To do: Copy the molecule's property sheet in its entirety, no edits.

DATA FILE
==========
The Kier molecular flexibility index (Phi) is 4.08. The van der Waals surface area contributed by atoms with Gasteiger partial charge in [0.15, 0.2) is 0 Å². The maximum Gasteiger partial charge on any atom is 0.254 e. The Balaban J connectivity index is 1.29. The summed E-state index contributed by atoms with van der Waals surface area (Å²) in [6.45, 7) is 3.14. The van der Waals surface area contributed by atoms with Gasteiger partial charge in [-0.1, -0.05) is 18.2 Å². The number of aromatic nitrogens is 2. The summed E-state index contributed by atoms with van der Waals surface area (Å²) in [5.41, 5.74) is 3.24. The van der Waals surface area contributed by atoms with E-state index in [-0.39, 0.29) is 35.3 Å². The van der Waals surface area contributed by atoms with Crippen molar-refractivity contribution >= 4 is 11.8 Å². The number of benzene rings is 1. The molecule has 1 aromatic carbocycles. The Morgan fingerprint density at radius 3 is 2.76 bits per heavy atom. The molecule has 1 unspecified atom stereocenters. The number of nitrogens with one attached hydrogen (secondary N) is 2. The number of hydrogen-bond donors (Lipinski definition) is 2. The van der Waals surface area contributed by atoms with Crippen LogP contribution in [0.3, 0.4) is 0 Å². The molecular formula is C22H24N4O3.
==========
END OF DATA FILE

The Kier molecular flexibility index (Phi) is 4.08. The van der Waals surface area contributed by atoms with Gasteiger partial charge in [0.15, 0.2) is 0 Å². The maximum Gasteiger partial charge on any atom is 0.254 e. The Balaban J connectivity index is 1.29. The summed E-state index contributed by atoms with van der Waals surface area (Å²) in [6.45, 7) is 3.14. The van der Waals surface area contributed by atoms with Gasteiger partial charge in [-0.1, -0.05) is 18.2 Å². The number of aromatic nitrogens is 2. The summed E-state index contributed by atoms with van der Waals surface area (Å²) in [5.41, 5.74) is 3.24. The van der Waals surface area contributed by atoms with E-state index in [-0.39, 0.29) is 35.3 Å². The van der Waals surface area contributed by atoms with Crippen molar-refractivity contribution >= 4 is 11.8 Å². The number of benzene rings is 1. The molecule has 1 aromatic carbocycles. The Morgan fingerprint density at radius 3 is 2.76 bits per heavy atom. The molecule has 1 unspecified atom stereocenters. The number of nitrogens with one attached hydrogen (secondary N) is 2. The number of hydrogen-bond donors (Lipinski definition) is 2. The van der Waals surface area contributed by atoms with Crippen LogP contribution in [0.3, 0.4) is 0 Å². The molecular formula is C22H24N4O3.